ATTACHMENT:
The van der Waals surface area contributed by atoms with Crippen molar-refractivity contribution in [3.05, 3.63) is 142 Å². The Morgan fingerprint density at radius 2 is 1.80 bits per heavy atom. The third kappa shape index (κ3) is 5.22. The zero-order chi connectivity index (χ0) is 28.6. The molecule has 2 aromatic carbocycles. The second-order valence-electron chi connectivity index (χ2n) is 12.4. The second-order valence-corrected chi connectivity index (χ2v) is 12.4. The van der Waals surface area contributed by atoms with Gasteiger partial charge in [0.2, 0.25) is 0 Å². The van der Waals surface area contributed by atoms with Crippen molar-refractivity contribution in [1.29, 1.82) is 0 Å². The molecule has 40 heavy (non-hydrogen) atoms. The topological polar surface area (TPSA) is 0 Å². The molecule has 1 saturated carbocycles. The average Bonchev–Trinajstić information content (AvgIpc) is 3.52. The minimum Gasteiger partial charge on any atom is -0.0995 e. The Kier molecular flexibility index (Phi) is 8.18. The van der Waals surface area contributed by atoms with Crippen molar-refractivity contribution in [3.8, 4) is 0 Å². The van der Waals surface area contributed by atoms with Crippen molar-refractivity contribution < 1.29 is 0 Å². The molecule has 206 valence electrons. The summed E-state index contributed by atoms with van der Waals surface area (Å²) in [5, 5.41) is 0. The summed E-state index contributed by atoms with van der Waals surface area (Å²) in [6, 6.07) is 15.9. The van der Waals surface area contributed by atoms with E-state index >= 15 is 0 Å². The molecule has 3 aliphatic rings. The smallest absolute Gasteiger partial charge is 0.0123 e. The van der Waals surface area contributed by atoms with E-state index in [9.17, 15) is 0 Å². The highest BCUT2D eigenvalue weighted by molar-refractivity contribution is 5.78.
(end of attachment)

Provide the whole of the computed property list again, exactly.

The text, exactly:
The van der Waals surface area contributed by atoms with Crippen molar-refractivity contribution in [3.05, 3.63) is 142 Å². The Morgan fingerprint density at radius 2 is 1.80 bits per heavy atom. The third kappa shape index (κ3) is 5.22. The zero-order chi connectivity index (χ0) is 28.6. The molecule has 2 aromatic carbocycles. The second-order valence-electron chi connectivity index (χ2n) is 12.4. The second-order valence-corrected chi connectivity index (χ2v) is 12.4. The van der Waals surface area contributed by atoms with Gasteiger partial charge in [0.2, 0.25) is 0 Å². The van der Waals surface area contributed by atoms with Crippen molar-refractivity contribution in [1.29, 1.82) is 0 Å². The molecule has 40 heavy (non-hydrogen) atoms. The topological polar surface area (TPSA) is 0 Å². The molecule has 1 saturated carbocycles. The average Bonchev–Trinajstić information content (AvgIpc) is 3.52. The minimum Gasteiger partial charge on any atom is -0.0995 e. The Kier molecular flexibility index (Phi) is 8.18. The van der Waals surface area contributed by atoms with Crippen molar-refractivity contribution in [3.8, 4) is 0 Å². The van der Waals surface area contributed by atoms with Crippen molar-refractivity contribution < 1.29 is 0 Å². The molecule has 206 valence electrons. The summed E-state index contributed by atoms with van der Waals surface area (Å²) in [5, 5.41) is 0. The summed E-state index contributed by atoms with van der Waals surface area (Å²) in [6, 6.07) is 15.9. The van der Waals surface area contributed by atoms with E-state index >= 15 is 0 Å². The molecule has 3 aliphatic rings. The smallest absolute Gasteiger partial charge is 0.0123 e. The van der Waals surface area contributed by atoms with E-state index in [9.17, 15) is 0 Å². The highest BCUT2D eigenvalue weighted by molar-refractivity contribution is 5.78.